Tropical Storm Alberto Not Expected To Pose a Threat
Getting a two-week jump on the start of hurricane season, Tropical Storm Alberto continues to churn in the Atlantic off the Florida coast, where it is expected to move southward and not pose any risk or threat to the mainland beyond a few areas of choppy surf.
Hurricane Season does not officially begin until June 1 and will run through the end of November, and Alberto certainly jumped the gun, however, forecasters do not believe that this is any indication of the level of severity that may be seen during the upcoming season. Alberto’s maximum sustained winds are right around 40 mph, and little change in the storm’s strength is expected.
As of Monday, the storm was centered 100 miles east-northeast of St. Augustine FL, moving south-southeast at about 5 mph. Forecasters expect it to turn northward Monday night, however, it is still expected to stay clear of the Georgia and Carolina coastlines.
In the Pacific, a tropical depression has formed just south of Mexico and is expected to strengthen into tropical storm status by Tuesday. The storm is currently centered around 500 miles south of Acapulco.
These early storm formations are clear indicators of the unpredictability of severe weather, which is yet another reason why people in the areas most commonly affected by these storms should be vigilant and protect their homes and businesses against the severe weather threat. The time to do this is early on before the season begins in earnest.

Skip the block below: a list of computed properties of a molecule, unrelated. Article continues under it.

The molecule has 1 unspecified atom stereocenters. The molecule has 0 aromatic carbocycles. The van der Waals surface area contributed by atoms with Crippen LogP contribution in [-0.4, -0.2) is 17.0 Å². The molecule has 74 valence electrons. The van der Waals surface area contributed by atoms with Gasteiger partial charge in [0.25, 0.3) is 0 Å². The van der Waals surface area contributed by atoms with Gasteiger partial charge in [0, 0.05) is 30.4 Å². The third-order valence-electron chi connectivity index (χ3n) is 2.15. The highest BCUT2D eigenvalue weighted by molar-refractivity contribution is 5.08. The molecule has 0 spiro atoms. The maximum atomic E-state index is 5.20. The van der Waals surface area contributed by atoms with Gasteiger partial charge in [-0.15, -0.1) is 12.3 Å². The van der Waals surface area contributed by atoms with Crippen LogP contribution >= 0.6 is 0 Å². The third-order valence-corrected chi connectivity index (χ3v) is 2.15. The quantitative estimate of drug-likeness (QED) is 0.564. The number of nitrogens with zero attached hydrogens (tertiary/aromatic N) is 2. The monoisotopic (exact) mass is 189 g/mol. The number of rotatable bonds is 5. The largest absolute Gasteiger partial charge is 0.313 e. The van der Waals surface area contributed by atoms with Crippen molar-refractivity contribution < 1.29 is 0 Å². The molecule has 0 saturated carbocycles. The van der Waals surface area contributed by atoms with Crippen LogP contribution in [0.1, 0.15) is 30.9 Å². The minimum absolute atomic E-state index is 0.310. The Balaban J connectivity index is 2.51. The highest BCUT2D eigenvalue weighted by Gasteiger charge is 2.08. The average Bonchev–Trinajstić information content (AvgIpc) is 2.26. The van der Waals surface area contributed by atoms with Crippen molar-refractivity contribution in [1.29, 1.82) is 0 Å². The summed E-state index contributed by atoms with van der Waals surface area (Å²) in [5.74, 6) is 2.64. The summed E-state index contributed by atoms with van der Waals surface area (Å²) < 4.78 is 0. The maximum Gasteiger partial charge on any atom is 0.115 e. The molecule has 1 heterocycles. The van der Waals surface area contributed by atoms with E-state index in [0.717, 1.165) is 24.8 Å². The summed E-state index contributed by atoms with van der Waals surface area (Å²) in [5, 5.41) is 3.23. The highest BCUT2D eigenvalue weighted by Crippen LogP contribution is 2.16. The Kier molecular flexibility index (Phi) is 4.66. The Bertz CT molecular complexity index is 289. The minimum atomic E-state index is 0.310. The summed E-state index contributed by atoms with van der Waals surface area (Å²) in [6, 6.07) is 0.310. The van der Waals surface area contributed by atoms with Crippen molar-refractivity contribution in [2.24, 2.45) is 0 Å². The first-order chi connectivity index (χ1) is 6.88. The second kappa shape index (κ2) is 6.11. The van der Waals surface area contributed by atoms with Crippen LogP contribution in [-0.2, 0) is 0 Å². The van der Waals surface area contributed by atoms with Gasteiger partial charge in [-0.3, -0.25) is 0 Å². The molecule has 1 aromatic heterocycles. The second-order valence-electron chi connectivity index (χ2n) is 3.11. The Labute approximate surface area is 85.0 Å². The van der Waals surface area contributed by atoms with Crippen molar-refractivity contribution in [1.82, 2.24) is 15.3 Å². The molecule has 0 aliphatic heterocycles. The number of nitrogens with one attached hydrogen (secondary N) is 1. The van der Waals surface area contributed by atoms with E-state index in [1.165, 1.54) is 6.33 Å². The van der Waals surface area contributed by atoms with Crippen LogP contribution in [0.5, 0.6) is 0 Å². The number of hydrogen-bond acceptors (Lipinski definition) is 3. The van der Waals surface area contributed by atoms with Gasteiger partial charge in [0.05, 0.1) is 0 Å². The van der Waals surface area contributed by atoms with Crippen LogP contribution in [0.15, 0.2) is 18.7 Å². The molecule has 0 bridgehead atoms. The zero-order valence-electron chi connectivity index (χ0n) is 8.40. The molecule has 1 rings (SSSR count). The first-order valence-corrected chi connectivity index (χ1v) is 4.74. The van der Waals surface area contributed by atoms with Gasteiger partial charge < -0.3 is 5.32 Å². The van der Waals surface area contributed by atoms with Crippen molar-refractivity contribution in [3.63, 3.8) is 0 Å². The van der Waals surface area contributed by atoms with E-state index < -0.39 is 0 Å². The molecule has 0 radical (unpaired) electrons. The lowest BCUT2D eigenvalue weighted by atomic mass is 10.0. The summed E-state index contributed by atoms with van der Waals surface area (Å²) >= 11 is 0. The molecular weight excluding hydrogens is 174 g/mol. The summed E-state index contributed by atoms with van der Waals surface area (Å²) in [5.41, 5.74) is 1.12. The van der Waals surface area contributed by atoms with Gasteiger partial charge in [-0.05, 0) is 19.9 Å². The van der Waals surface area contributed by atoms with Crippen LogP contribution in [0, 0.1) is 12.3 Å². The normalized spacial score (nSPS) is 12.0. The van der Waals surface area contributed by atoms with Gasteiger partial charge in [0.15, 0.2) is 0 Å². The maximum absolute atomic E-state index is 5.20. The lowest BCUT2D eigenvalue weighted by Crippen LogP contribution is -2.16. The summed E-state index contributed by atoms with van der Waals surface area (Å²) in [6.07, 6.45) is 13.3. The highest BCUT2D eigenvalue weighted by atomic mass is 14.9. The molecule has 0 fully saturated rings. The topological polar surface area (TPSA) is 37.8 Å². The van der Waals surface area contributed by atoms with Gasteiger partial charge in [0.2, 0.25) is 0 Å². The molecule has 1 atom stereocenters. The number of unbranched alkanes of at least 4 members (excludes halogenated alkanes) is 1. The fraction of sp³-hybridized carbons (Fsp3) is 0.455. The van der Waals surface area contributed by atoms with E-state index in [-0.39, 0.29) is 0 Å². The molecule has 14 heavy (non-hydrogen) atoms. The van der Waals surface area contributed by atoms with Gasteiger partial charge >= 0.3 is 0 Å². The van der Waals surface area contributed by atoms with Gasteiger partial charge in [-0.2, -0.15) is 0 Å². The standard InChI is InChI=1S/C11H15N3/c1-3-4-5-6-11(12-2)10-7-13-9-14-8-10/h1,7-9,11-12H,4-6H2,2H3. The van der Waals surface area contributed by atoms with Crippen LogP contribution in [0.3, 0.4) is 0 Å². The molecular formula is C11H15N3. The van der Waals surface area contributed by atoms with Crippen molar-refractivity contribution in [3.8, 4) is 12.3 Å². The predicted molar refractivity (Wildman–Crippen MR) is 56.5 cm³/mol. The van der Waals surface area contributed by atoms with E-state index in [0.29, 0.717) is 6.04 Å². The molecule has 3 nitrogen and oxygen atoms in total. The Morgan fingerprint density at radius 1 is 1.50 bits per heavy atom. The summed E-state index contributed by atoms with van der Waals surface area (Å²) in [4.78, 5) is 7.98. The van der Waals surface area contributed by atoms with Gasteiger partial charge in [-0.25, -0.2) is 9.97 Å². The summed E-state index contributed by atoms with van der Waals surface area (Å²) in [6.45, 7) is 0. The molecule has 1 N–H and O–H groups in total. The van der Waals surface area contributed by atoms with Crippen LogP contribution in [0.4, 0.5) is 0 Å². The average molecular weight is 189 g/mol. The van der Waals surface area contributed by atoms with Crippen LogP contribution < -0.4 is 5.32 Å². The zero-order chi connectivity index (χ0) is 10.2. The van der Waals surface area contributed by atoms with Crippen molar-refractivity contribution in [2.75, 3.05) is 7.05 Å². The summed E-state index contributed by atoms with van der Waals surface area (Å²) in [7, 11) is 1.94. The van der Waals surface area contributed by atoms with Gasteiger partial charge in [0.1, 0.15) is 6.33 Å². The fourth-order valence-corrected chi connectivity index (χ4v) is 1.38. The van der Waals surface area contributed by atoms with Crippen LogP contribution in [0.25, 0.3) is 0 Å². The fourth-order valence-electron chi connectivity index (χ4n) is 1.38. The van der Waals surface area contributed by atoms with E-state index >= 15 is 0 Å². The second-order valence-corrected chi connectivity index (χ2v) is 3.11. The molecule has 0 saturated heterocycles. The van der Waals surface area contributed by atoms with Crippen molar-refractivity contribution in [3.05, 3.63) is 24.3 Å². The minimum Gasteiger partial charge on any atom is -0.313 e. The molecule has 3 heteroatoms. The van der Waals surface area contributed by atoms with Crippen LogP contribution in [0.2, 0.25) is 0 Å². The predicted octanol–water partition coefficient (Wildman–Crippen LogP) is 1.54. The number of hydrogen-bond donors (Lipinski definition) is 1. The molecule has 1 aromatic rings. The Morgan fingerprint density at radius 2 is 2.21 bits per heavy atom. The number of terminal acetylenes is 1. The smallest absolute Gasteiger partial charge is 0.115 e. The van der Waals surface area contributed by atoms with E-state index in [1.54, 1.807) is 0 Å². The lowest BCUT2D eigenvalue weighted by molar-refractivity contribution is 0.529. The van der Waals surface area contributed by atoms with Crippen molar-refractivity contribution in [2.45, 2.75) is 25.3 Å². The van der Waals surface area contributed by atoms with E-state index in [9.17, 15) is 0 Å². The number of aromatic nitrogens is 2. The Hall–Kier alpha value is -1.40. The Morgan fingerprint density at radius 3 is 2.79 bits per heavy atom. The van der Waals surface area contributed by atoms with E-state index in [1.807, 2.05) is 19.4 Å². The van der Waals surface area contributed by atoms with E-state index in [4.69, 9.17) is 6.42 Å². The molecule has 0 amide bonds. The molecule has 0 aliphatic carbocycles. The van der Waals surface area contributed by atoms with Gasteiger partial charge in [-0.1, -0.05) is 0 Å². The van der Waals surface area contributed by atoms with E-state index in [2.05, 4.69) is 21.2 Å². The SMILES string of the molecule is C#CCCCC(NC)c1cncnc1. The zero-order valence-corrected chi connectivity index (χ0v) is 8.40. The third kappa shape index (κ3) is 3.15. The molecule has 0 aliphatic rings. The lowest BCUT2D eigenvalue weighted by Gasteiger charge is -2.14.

Property owners should examine their risk. Are you in an area that has been hit by tropical storms or hurricanes before? Maybe more than once? If so, take the steps necessary to protect your property. Make sure you have flood insurance (which is not a part of most homeowners policies). Many communities in the Florida area belong to the National Flood Insurance Program (NFIP) which provides federally backed flooding insurance for those areas of the country that are particularly prone to flood activity.
Unfortunately, too many people make the mistake of thinking that federal disaster aid will bail them out in the event of a storm. This is a mistake. Yes, you may get some federal money, but only if your area is, in fact, declared a disaster, and even then, it comes in the form of low-interest loans that must be paid back. A nominal premium paid twice a year is a far better proposition when it comes to flood protection.
Also, you should have the name and contact info for a Clean Trust certified water damage restoration company, someone who can come in and handle any major water damage problems that occur following a storm.
Other precautions, such as the installation of storm shutters, anchoring of all items that might be thrown about in high wind, and having a preplanned evacuation route in place all should go without saying. It’s early in the season, and chances are we will have many more opportunities for severe weather before 2012 is out.